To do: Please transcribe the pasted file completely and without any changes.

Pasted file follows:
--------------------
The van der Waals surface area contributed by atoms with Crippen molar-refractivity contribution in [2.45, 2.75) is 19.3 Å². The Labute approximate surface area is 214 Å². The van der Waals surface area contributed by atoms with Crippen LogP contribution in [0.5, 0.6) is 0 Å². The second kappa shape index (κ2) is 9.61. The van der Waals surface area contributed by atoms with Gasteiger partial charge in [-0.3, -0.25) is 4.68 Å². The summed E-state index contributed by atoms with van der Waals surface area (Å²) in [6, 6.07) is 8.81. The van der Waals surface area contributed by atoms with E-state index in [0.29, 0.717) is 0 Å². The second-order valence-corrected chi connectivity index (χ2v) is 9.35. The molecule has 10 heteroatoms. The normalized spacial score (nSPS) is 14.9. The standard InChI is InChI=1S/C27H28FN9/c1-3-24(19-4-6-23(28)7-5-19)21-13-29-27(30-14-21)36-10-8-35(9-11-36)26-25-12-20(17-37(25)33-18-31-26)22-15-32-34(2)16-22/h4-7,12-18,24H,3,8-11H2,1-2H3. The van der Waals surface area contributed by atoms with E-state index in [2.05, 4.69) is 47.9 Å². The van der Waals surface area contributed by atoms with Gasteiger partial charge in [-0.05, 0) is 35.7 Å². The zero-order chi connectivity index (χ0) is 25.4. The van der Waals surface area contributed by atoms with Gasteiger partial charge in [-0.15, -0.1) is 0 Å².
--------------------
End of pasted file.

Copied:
The van der Waals surface area contributed by atoms with Crippen molar-refractivity contribution in [2.45, 2.75) is 19.3 Å². The Labute approximate surface area is 214 Å². The van der Waals surface area contributed by atoms with Crippen LogP contribution in [0.5, 0.6) is 0 Å². The second kappa shape index (κ2) is 9.61. The van der Waals surface area contributed by atoms with Gasteiger partial charge in [-0.3, -0.25) is 4.68 Å². The summed E-state index contributed by atoms with van der Waals surface area (Å²) in [6, 6.07) is 8.81. The van der Waals surface area contributed by atoms with E-state index in [0.29, 0.717) is 0 Å². The second-order valence-corrected chi connectivity index (χ2v) is 9.35. The molecule has 10 heteroatoms. The normalized spacial score (nSPS) is 14.9. The standard InChI is InChI=1S/C27H28FN9/c1-3-24(19-4-6-23(28)7-5-19)21-13-29-27(30-14-21)36-10-8-35(9-11-36)26-25-12-20(17-37(25)33-18-31-26)22-15-32-34(2)16-22/h4-7,12-18,24H,3,8-11H2,1-2H3. The van der Waals surface area contributed by atoms with E-state index in [2.05, 4.69) is 47.9 Å². The van der Waals surface area contributed by atoms with Gasteiger partial charge in [-0.05, 0) is 35.7 Å². The zero-order chi connectivity index (χ0) is 25.4. The van der Waals surface area contributed by atoms with Gasteiger partial charge in [-0.15, -0.1) is 0 Å².